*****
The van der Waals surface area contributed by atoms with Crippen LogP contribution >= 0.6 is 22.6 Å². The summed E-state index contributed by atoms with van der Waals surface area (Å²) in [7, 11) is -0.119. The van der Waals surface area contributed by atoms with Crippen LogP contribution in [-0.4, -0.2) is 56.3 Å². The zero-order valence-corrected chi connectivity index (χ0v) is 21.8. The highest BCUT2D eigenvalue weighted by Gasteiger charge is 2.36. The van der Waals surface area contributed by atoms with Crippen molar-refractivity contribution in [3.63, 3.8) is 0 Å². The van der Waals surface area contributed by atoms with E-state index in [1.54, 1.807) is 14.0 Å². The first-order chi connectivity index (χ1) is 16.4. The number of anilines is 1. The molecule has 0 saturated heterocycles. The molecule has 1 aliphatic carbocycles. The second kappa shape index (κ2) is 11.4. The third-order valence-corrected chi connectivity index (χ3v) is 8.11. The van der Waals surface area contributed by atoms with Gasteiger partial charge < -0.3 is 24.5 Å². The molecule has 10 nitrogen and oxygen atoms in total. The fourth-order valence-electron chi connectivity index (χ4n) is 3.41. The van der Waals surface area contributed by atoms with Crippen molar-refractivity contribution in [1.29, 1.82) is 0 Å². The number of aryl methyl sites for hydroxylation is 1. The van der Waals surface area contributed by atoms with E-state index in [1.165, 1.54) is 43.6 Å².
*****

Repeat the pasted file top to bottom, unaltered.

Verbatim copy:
The van der Waals surface area contributed by atoms with Crippen LogP contribution >= 0.6 is 22.6 Å². The summed E-state index contributed by atoms with van der Waals surface area (Å²) in [7, 11) is -0.119. The van der Waals surface area contributed by atoms with Crippen LogP contribution in [-0.4, -0.2) is 56.3 Å². The zero-order valence-corrected chi connectivity index (χ0v) is 21.8. The highest BCUT2D eigenvalue weighted by Gasteiger charge is 2.36. The van der Waals surface area contributed by atoms with Crippen molar-refractivity contribution in [3.63, 3.8) is 0 Å². The van der Waals surface area contributed by atoms with E-state index in [1.54, 1.807) is 14.0 Å². The first-order chi connectivity index (χ1) is 16.4. The number of anilines is 1. The molecule has 0 saturated heterocycles. The molecule has 1 aliphatic carbocycles. The second kappa shape index (κ2) is 11.4. The third-order valence-corrected chi connectivity index (χ3v) is 8.11. The van der Waals surface area contributed by atoms with Gasteiger partial charge < -0.3 is 24.5 Å². The molecule has 10 nitrogen and oxygen atoms in total. The fourth-order valence-electron chi connectivity index (χ4n) is 3.41. The van der Waals surface area contributed by atoms with Crippen molar-refractivity contribution in [1.29, 1.82) is 0 Å². The number of aryl methyl sites for hydroxylation is 1. The van der Waals surface area contributed by atoms with E-state index in [1.165, 1.54) is 43.6 Å².